Civil society, colonial constraints, 1885–1919 125identiﬁed a critical component of an economic system that funda-mentally secured Britain’s economic position in the larger world.Each year, funds were transferred to England to liquidate the oldCompany shares; to pay off debt on secure and proﬁtable capital in-vestments (notably those for the railways); and to provide funds forthe operation of the India Ofﬁce, the purchase of stores for India, andfor pensions. That burden, Naoroji argued, contributed to the oftenoppressive taxation demanded of the peasantry. It was dramaticallyenhanced when the value of silver (the standard on which the rupeewas based) declined against the pound sterling, in which paymentshad to be made, at the end of the century. Defenders claimed thesetransfers were fair value for services provided; others, including ahandful of British critics, saw it as taking away resources that oth-erwise would have been used for internal investment within India.The favourable balance of trade with India, to which the revenueﬂow contributed, enabled Britain to meet its trading deﬁcit withother nations. The issue was a persistent goad to Indian politicalaspirations. By 1913 India had become the chief export market for Britishgoods, including textiles, iron and steel goods, machinery, and otherproducts reﬂecting Britain’s industrial strength. India, in return, sup-plied Britain with critically needed raw materials including cotton,indigo, jute, rice, oil seeds, and tea. By the end of the nineteenthcentury, India’s commercial agriculture tied it to markets and forcesbeyond its borders in ways that affected the economy as a wholeand the lives of millions dependent on it. Far from moving awayfrom an agricultural towards an industrial base in these decades,in all probability the proportion of those dependent on agriculturegrew slightly to over 70 per cent. The vicissitudes of dependence onexport crops is nowhere clearer than in the case of cotton, whoseexports to Britain increased in value almost three times betweenthe mid-1850s and the mid-1870s (because of the American CivilWar), only to drop to about a ninth of that level by 1900. Indigovirtually disappeared as an export crop by World War One, as syn-thetic dyes replaced it, while jute and tea emerged as major cashcrops in those same years. The latter were dominated by British busi-ness interests, who beneﬁted from favourable arrangements for landand capital. Commercial agriculture, though it provided income to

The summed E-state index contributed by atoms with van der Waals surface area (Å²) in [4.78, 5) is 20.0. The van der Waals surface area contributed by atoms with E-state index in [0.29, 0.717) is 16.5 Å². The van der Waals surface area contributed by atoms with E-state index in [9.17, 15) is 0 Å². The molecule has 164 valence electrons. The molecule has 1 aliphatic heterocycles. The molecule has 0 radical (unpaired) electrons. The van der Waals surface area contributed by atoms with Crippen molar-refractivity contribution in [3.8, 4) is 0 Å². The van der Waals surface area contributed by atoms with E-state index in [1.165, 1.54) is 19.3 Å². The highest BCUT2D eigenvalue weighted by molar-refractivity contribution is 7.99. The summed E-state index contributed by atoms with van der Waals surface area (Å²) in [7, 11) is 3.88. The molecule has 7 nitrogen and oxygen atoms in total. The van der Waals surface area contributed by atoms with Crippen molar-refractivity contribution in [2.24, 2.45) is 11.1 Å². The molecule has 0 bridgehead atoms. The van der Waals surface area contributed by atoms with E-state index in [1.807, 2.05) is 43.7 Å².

126 A Concise History of Modern Indiapeasant growers, in many areas drove out the sturdy, low-qualitygrains that had provided staple foods, and in so doing made peas-ants dependent on food grown elsewhere. One success story wasthe large-scale development of ‘canal colonies’ in the Punjab, whereassured water on newly cultivated soils made possible a vast expan-sion in the output of wheat, sugar cane, and maize. Commercialcropping characterized an increasing proportion of production forinternal consumption as well as the export market. Commercial agriculture was made possible by the transportationinfrastructure provided above all by the railway. By the end of thecentury India possessed the ﬁfth longest railway system in the world.The pre-eminence of British export interests was clear in a layoutthat focused on routes to the ports and a rate structure that disad-vantaged inland transport. Bombay’s neo-Gothic Victoria Terminus,completed in 1887, a popular subject for painting and photogra-phy (plate 5.1), was architecturally similar to railway terminals inLondon and Melbourne, and so made visible India’s central posi-tion in the larger imperial system. The rail lines also, however, madepossible the beginnings of Indian-owned industry. This was associ-ated in particular with two families, the Tatas and the Birlas, bothbased in areas of India where British business interests were less de-veloped than in the east. In 1877 the Parsi Jamsetji Tata foundedthe Empress Mills in Nagpur, followed by other mills in Bombayand Ahmedabad, and in 1907 he added Tata Iron and Steel in Bihar.The Birlas, of the Marwari clan originating in Rajasthan but ac-tive by the end of the century in trading across the north, similarlymoved into textiles and steel during World War One. Both familiessucceeded by developing products that did not compete with Britishmanufactures, for example in low-count cotton and in yarn for theChina market. The value of India to Britain extended beyond these direct eco-nomic advantages. India served at the turn of the century as thecentre itself of many aspects of Britain’s global imperial system.One of the most important was as a source of indentured labourfor Britain’s tropical colonies. Indenture had begun as a way to re-place black labour in the cane ﬁelds after the abolition of slavery inthe late 1830s, but it increased with the growing British demandfor sugar. Confronted with land fragmentation and agricultural